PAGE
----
Saturday, April 26, 2008

Effective usability and accessibility testing

Designing the UI from the project start ...

"Creating a usable and accessible Information and Communication Technology (ICT) solution should start at the design stage and continue through every phase of the life cycle, including the monitoring of the production systems.

Designing the user interface with input from usability and accessibility experts will ensure a good design, by removing a large number of simple pitfalls and including existing best practice.

The use of well-trained developers, good tools and a variety of automated testing tools should ensure that sloppy coding does not compromise the original design. Bad coding is likely to result in some unexpected usability and accessibility issues.

However, even with the best designers and the best development process no one can be certain that the end-user will be happy, or, even better, delighted, with the experience. The only way to find that out is to test the system with a cross section of the user population.

Although this is obvious, the problem is how to do it adequately. A full user test requires documentation of:

* The test scenarios
* How the user tackled the tasks
* What was found to be easy
* What was difficult or impossible
* What errors occurred
* How long the task took both in elapsed time, number of keys pressed and number of mouse clicks
* User comments
* User ratings of each task and the complete set

Collecting all this information and then presenting it to the procuring organisation for approval or to the development team for amendment can be expensive and time consuming.

Usability laboratories have been around for many years to try and meet this need. The laboratories tend to consist of two rooms, one for the end-users testing the system and the second for the observers with a one-way mirror between the two rooms. The laboratory includes video and audio equipment to record the end user interactions so they can be analysed further off-line. The observers make notes and comments which have to subsequently be related to the video and audio and test scripts, this is time consuming and often difficult. These laboratories are:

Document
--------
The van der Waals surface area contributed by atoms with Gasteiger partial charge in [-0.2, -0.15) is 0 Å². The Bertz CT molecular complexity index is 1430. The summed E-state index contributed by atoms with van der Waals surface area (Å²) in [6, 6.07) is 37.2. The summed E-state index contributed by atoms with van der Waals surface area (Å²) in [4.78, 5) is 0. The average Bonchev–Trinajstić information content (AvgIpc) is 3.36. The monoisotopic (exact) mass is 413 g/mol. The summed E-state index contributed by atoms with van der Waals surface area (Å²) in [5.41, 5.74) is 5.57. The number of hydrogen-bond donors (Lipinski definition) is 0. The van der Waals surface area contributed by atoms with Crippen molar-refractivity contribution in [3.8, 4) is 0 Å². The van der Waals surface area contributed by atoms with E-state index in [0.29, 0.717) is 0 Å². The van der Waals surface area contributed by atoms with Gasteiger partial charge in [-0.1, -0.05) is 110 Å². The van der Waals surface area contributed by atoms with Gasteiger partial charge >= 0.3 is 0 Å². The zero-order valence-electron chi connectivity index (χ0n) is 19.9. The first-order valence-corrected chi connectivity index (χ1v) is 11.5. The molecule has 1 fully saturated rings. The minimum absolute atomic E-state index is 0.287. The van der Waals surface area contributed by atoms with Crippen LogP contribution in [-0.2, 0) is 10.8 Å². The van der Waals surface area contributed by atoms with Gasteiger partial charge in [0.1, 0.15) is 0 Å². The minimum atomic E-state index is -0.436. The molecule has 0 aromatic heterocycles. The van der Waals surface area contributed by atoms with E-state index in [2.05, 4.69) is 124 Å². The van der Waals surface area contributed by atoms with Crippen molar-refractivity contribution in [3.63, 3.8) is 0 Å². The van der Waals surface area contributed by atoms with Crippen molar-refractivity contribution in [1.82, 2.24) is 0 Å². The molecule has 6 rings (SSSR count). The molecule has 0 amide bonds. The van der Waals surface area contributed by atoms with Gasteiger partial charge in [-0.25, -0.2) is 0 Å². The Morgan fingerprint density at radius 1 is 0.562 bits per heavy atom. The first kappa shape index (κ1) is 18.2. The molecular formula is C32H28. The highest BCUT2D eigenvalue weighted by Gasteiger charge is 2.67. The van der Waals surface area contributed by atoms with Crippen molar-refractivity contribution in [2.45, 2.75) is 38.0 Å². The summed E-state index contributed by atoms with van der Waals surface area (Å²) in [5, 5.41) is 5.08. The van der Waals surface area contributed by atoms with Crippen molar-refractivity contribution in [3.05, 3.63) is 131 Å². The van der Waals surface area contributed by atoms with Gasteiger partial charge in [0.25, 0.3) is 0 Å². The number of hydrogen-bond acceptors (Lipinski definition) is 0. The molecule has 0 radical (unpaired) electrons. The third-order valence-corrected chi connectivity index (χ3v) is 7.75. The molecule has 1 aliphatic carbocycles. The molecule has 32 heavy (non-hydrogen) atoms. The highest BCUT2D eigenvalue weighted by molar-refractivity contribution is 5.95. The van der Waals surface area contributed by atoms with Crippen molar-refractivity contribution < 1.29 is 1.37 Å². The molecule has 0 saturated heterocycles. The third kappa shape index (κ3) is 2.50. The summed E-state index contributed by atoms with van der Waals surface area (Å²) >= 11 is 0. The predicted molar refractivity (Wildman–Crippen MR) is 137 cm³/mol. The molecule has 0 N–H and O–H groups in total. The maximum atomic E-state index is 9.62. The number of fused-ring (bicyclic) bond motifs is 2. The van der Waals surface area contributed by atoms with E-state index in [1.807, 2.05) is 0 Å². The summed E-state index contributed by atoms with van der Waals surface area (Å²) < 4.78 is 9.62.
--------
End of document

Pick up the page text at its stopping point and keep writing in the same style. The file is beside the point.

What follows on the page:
* Expensive to set up and run
* Require skilled technicians to replay and edit the videos
* Require the end-users to come to the laboratory rather than being able to test in their normal environment
* Do not allow detailed analysis of the user interactions with system

There is no doubt that a great deal has been learnt through the use of such laboratories and user interaction design has been improved. However, the cost of running such tests can significantly increase the overall cost of the systems development and may often not be considered cost justifiable.

The answer is to use computer technology to reduce the costs and improve the quality and quantity of the data collected. With all the data in digital format the analysis and reporting can be improved and expedited. Also the use of PCs can make the laboratory portable so the testing can be done in the most suitable environment."    (Continued via IT-Director)    [Usability Resources]


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